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Income inequality in the UK

Published Monday, September 18, 2017

This briefing paper looks at trends in income inequality in the UK over the last 50 years.

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Recent trends

In the UK, inequality in household incomes has remained at a roughly similar level since the early 1990s, but is higher than during the 1960s and 1970s. While the share of income going to the top 1% of individuals by household income increased during the 1990s and 2000s, there was some reduction in inequality among the rest of the population (based on incomes before housing costs) with the result that inequality overall was fairly stable during this period.

Following the 2008 recession, there was a small fall in income inequality as higher income households saw a larger real terms fall in income than households at the bottom of the distribution. This can be explained by the sharp fall in real earnings after the recession, while benefits levels remained more stable.  

Measuring inequality

Measurement of income inequality is generally concerned with inequality in disposable incomes (after benefits and after direct taxes). The tax and benefit system acts to reduce inequality: disposable income is distributed more equally than income excluding benefits or before deducting taxes.

Various indicators may be used to track income inequality. For example, the Gini coefficient summarises income inequality into a single number between 0 and 100%. Other indicators discussed in this briefing paper include the ratio of incomes for individuals at different points on the household income distribution (how does the income of someone with a relatively high income compare to that of someone with a relatively low income?), and the share of total income going to different groups of households. By looking at these different indicators together, a more complete picture of income inequality is obtained.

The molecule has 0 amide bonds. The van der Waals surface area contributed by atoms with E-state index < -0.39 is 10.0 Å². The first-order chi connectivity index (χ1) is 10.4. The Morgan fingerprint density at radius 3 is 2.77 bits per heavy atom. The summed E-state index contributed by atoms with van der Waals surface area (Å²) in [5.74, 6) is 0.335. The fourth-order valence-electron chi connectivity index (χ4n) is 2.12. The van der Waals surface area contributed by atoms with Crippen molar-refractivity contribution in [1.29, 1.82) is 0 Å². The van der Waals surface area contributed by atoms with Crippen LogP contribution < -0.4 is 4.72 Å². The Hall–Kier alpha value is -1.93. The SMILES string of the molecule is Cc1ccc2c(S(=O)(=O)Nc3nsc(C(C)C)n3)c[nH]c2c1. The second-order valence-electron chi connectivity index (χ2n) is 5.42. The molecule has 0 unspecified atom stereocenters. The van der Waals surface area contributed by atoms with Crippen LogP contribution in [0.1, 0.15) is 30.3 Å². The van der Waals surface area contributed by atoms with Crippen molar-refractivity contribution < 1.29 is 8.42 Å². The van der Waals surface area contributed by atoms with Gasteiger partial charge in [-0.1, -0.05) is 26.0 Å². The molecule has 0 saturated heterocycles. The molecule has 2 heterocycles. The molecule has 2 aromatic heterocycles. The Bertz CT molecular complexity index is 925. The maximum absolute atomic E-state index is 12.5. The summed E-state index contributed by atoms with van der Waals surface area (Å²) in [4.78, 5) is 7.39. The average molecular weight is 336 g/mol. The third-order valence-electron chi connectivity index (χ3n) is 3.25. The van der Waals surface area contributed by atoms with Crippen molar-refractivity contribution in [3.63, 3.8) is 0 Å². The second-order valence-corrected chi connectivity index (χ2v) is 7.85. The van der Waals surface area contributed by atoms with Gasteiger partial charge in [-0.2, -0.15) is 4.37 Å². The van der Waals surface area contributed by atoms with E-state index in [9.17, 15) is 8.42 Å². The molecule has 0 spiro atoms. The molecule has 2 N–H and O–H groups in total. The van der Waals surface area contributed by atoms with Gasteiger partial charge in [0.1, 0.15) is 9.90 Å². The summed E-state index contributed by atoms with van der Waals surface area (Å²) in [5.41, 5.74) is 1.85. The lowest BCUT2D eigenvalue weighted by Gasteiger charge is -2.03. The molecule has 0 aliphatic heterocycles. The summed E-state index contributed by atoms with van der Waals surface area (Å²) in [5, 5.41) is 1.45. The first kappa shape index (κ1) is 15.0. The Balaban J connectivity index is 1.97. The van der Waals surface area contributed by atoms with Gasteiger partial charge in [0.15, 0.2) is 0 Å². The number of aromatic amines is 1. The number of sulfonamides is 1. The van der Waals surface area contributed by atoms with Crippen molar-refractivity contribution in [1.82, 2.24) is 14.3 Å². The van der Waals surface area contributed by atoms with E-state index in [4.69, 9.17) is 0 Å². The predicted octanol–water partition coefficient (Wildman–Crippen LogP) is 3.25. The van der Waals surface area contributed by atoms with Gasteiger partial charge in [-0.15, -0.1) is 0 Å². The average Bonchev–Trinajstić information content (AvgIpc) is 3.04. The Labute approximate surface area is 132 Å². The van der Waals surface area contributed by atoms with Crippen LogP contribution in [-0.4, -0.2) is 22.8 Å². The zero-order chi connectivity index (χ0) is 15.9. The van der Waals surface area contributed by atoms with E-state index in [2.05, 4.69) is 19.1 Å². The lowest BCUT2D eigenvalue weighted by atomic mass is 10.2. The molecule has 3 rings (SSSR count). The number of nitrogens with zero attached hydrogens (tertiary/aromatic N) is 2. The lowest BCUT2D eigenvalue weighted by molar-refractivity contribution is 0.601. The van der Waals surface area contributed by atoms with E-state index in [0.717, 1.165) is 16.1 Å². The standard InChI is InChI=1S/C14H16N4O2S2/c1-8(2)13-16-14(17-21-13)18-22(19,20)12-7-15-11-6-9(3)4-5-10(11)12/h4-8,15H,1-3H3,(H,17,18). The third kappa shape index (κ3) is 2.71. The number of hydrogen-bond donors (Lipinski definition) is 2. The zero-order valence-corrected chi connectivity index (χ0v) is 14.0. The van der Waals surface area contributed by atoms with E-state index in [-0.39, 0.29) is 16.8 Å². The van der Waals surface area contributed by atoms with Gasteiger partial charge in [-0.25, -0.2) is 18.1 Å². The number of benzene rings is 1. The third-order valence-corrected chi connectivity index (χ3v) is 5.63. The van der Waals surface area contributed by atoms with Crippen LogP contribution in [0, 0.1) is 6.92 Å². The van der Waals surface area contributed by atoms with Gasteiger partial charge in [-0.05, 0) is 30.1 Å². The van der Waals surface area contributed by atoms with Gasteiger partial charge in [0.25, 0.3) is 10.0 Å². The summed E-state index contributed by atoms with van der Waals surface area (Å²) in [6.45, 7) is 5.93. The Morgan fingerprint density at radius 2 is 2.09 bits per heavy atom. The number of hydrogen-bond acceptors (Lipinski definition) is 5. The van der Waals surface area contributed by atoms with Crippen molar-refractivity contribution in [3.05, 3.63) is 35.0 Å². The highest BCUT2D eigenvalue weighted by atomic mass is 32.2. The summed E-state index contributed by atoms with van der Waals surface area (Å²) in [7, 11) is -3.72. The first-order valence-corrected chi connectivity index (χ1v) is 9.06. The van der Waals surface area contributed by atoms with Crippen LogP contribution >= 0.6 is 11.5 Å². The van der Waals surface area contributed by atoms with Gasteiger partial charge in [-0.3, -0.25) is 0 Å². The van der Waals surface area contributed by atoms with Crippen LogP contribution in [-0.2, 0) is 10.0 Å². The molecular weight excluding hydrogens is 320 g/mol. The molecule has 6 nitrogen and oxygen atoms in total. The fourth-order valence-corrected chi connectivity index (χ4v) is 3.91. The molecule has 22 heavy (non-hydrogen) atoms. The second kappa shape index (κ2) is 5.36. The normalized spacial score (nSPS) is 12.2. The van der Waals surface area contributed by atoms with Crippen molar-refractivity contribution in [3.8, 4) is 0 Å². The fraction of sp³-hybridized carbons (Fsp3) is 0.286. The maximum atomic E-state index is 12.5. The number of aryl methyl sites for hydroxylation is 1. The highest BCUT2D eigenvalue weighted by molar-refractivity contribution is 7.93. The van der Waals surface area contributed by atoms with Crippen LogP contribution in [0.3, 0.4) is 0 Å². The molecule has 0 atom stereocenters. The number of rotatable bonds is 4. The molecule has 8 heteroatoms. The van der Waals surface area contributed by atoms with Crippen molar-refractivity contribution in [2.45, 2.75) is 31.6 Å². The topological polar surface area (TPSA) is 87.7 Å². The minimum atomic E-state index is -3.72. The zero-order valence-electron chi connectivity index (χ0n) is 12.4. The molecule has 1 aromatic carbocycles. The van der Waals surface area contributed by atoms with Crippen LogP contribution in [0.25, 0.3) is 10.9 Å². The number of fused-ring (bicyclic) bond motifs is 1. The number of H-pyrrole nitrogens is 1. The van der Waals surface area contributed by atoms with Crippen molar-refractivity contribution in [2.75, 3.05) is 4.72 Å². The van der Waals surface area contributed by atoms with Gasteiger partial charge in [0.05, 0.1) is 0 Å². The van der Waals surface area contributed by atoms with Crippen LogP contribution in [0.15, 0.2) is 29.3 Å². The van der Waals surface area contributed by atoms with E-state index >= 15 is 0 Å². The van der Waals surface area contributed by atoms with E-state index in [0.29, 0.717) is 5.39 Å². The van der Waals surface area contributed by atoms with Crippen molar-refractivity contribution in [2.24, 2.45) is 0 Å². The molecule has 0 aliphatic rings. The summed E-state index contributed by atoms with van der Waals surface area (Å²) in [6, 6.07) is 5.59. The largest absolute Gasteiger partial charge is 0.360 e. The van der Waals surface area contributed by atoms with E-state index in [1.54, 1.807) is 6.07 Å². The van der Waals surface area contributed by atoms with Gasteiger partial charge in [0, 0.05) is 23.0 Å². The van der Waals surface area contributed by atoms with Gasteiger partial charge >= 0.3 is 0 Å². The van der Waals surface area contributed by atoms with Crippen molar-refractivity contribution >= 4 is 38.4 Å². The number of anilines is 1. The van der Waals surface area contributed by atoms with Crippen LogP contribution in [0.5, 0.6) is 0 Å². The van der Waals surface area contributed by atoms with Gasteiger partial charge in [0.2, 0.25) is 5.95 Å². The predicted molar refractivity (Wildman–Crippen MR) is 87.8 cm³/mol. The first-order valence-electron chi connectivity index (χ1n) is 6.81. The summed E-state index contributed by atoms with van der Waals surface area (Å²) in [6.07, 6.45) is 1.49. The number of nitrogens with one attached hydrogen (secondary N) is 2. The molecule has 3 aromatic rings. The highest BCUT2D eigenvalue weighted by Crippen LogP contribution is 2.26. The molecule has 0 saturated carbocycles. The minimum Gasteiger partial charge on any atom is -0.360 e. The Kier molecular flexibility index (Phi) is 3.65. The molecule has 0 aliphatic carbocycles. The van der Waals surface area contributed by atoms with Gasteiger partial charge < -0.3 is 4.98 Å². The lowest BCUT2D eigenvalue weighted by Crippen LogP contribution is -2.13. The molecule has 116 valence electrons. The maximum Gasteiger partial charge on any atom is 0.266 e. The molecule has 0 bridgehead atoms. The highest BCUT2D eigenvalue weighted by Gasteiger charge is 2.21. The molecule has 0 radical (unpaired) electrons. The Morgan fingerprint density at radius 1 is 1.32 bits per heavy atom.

International comparisons

OECD figures suggest income inequality in the UK is higher than in most European countries but is lower than in the United States, based on the Gini coefficient for equivalised disposable income (i.e. disposable income adjusted for differences in household size and composition). Data published by Eurostat gives a more positive picture, indicating income inequality in the UK is lower than in several other EU countries although it is slightly higher than the EU average.

Commons Briefing papers CBP-7484

Author: Feargal McGuinness

Topic: Incomes and poverty

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